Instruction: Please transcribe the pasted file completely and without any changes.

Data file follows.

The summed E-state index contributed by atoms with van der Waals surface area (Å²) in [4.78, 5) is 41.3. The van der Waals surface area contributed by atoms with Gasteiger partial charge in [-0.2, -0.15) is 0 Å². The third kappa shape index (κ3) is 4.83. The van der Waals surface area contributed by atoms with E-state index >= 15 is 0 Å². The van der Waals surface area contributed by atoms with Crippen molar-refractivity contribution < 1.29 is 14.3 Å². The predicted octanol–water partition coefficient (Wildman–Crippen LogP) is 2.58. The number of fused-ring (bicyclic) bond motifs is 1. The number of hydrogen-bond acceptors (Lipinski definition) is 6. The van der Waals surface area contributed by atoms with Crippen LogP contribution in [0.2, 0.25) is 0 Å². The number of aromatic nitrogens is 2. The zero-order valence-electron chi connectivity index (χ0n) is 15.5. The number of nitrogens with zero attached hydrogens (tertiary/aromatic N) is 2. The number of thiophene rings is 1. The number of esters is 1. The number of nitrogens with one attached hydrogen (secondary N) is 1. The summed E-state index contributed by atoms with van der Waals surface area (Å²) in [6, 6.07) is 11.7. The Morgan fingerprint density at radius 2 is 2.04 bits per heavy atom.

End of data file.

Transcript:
The summed E-state index contributed by atoms with van der Waals surface area (Å²) in [4.78, 5) is 41.3. The van der Waals surface area contributed by atoms with Gasteiger partial charge in [-0.2, -0.15) is 0 Å². The third kappa shape index (κ3) is 4.83. The van der Waals surface area contributed by atoms with E-state index >= 15 is 0 Å². The van der Waals surface area contributed by atoms with Crippen molar-refractivity contribution < 1.29 is 14.3 Å². The predicted octanol–water partition coefficient (Wildman–Crippen LogP) is 2.58. The number of fused-ring (bicyclic) bond motifs is 1. The number of hydrogen-bond acceptors (Lipinski definition) is 6. The van der Waals surface area contributed by atoms with Crippen LogP contribution in [0.2, 0.25) is 0 Å². The number of aromatic nitrogens is 2. The zero-order valence-electron chi connectivity index (χ0n) is 15.5. The number of nitrogens with zero attached hydrogens (tertiary/aromatic N) is 2. The number of thiophene rings is 1. The number of esters is 1. The number of nitrogens with one attached hydrogen (secondary N) is 1. The summed E-state index contributed by atoms with van der Waals surface area (Å²) in [6, 6.07) is 11.7. The Morgan fingerprint density at radius 2 is 2.04 bits per heavy atom.